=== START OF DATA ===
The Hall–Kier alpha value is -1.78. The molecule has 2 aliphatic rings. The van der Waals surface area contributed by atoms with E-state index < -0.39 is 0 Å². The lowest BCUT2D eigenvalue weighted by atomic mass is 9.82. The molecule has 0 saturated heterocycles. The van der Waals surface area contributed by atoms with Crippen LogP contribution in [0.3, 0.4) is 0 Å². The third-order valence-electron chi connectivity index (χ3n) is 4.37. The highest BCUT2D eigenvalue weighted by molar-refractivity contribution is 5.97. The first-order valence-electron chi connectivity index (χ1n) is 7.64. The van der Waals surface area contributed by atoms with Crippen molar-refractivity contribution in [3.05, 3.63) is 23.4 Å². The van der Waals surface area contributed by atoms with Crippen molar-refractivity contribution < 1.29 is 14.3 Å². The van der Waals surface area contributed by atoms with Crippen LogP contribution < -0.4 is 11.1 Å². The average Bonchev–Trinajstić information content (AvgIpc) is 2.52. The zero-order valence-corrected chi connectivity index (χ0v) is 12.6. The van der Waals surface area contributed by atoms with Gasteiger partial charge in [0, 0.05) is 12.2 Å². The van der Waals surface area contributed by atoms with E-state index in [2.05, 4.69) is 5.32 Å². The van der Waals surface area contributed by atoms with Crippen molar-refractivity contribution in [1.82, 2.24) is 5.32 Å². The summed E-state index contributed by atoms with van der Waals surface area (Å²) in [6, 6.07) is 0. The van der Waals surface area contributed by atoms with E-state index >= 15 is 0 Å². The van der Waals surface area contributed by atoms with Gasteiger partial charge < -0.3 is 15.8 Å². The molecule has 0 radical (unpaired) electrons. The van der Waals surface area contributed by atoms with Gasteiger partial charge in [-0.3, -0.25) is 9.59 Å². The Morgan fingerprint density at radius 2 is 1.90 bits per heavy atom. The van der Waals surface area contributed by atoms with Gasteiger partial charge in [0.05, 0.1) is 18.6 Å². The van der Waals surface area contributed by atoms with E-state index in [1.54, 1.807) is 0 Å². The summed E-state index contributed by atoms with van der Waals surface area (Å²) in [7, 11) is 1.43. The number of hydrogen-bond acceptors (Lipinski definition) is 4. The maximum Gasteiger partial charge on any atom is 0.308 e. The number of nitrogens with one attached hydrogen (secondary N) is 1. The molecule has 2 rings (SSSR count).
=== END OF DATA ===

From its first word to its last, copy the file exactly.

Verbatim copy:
The Hall–Kier alpha value is -1.78. The molecule has 2 aliphatic rings. The van der Waals surface area contributed by atoms with E-state index < -0.39 is 0 Å². The lowest BCUT2D eigenvalue weighted by atomic mass is 9.82. The molecule has 0 saturated heterocycles. The van der Waals surface area contributed by atoms with Crippen LogP contribution in [0.3, 0.4) is 0 Å². The third-order valence-electron chi connectivity index (χ3n) is 4.37. The highest BCUT2D eigenvalue weighted by molar-refractivity contribution is 5.97. The first-order valence-electron chi connectivity index (χ1n) is 7.64. The van der Waals surface area contributed by atoms with Crippen molar-refractivity contribution in [3.05, 3.63) is 23.4 Å². The van der Waals surface area contributed by atoms with Crippen molar-refractivity contribution < 1.29 is 14.3 Å². The van der Waals surface area contributed by atoms with Crippen LogP contribution < -0.4 is 11.1 Å². The average Bonchev–Trinajstić information content (AvgIpc) is 2.52. The zero-order valence-corrected chi connectivity index (χ0v) is 12.6. The van der Waals surface area contributed by atoms with Gasteiger partial charge in [0, 0.05) is 12.2 Å². The van der Waals surface area contributed by atoms with E-state index in [2.05, 4.69) is 5.32 Å². The van der Waals surface area contributed by atoms with Crippen molar-refractivity contribution in [1.82, 2.24) is 5.32 Å². The summed E-state index contributed by atoms with van der Waals surface area (Å²) in [6, 6.07) is 0. The van der Waals surface area contributed by atoms with E-state index >= 15 is 0 Å². The van der Waals surface area contributed by atoms with Gasteiger partial charge < -0.3 is 15.8 Å². The molecule has 0 radical (unpaired) electrons. The van der Waals surface area contributed by atoms with Gasteiger partial charge in [-0.3, -0.25) is 9.59 Å². The Morgan fingerprint density at radius 2 is 1.90 bits per heavy atom. The van der Waals surface area contributed by atoms with Gasteiger partial charge in [0.05, 0.1) is 18.6 Å². The van der Waals surface area contributed by atoms with E-state index in [1.54, 1.807) is 0 Å². The summed E-state index contributed by atoms with van der Waals surface area (Å²) in [7, 11) is 1.43. The number of hydrogen-bond acceptors (Lipinski definition) is 4. The maximum Gasteiger partial charge on any atom is 0.308 e. The number of nitrogens with one attached hydrogen (secondary N) is 1. The molecule has 2 rings (SSSR count).